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Women’s soccer appears to be having a ‘moment’. But can it last?

Scott Rosner, Professor of Professional Practice; Academic Director, M.S. in Sports Management Program, School of Professional Studies, Columbia University.

Scott Rosner

The growth of the world’s favorite sport in the United States in the past 20 years and globally in the past 5-10 years has been noted by many observers, including in these pages.

The evidence is both data-driven and anecdotal. Fandom is growing. Women comprise a large part of these new soccer fans. Television viewership for the 2019 Women’s World Cup tournament exceeded one billion and smashed records for women’s soccer in many soccer-obsessed countries. Match attendance for the same tournament exceeded one million. Engagement on social media for the tournament was at an all-time high.

Beyond the spectacle that is the Fifa Women’s World Cup, female participation in the sport is on the rise in many regions across the world, with an estimated 13.4 million playing organized soccer globally. A handful of domestic women’s leagues across the world – most notably in Spain, England and the United States – have seen increased interest.

Back in March, I attended a match between Atlético Madrid and Barcelona with one of my colleagues at an absolutely electric Wanda Metropolitano in Madrid that drew 60,739 fans, the largest crowd ever for a domestic women’s match. We returned to the same stadium for a men’s friendly between Venezuela and Argentina five days later – featuring the great Lionel Messi playing all 90 minutes – and the crowd was a paltry, largely unenthused 20,000. The women’s match was better than the men’s across every metric, both on and off the pitch.

The growth of the women’s game in Spain was given an enormous boost when Real Madrid announced its addition of a women’s team via the acquisition of an existing club that it will rebrand, a long-overdue move. That was followed by the Spanish electric company Iberdrola extending its league-wide entitlement deal for six years and the Spanish federation requiring each professional club to invest in youth soccer by featuring at least three girls grassroots teams.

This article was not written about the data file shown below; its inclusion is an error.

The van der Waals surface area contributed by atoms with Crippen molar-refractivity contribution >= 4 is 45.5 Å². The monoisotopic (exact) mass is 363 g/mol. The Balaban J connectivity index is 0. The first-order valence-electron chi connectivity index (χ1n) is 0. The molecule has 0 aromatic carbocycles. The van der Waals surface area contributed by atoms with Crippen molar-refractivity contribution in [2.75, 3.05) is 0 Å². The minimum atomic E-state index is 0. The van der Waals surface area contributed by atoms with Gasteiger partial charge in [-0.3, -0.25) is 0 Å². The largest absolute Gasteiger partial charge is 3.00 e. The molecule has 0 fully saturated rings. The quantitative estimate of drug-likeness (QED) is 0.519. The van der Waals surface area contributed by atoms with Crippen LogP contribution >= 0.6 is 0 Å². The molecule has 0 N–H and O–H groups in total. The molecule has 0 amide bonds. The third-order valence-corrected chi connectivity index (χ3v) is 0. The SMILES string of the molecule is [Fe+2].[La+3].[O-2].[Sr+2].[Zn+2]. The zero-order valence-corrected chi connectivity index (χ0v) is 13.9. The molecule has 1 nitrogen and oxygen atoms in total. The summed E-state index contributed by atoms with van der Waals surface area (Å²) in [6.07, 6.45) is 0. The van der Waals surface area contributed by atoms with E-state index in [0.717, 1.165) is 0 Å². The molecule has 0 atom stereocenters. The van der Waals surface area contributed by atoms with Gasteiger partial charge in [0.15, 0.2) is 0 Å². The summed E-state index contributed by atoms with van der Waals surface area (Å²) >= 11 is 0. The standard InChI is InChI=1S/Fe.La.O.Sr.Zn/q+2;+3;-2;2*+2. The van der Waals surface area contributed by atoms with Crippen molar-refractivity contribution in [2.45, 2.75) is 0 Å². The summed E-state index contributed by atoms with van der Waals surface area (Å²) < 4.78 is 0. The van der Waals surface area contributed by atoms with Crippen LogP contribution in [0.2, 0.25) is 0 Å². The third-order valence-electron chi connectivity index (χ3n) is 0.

In the United States, the NWSL saw a post-World Cup boost in attendance, viewership, social media metrics, and overall buzz. Perhaps most importantly, the league reached deals with ESPN for its exclusive worldwide linear and digital rights for the remainder of the 2019 season and with Budweiser for its exclusive beer rights in a multi-year deal.

But there is still a very long way to go. Beyond the much discussed disparity in pay and prize money, inequitable (and in many cases, just poor) treatment and little investment beyond the Fifa requirements in many countries throughout the world, women’s soccer needs sponsors to invest in greater volume on an ongoing basis. This is particularly true at the domestic league and team levels, where the need for cash and exposure is greatest.

The aforementioned Iberdrola sponsorship, A-B/InBev’s deal with the NWSL and Barclays entitlement of the Women’s Super League in England via a three year, $12.7m deal are instructive. In addition, Procter & Gamble, Visa and Lucozade have made investments with national teams and international governing bodies…but where is everyone else? Major brands cannot just bootstrap themselves to a quadrennial major event if the sport is to grow and the ‘moment’ that women’s soccer appears to be having is to last.

The message that the biggest brands convey when they make a significant, ongoing investment in women’s soccer is that they care about women and all that comes with the values of diversity, inclusion and equal treatment for all. The potential reputational advantage is undeniable, and the corresponding business impact of sponsorship of women’s soccer on the world’s biggest brands can no longer be ignored.

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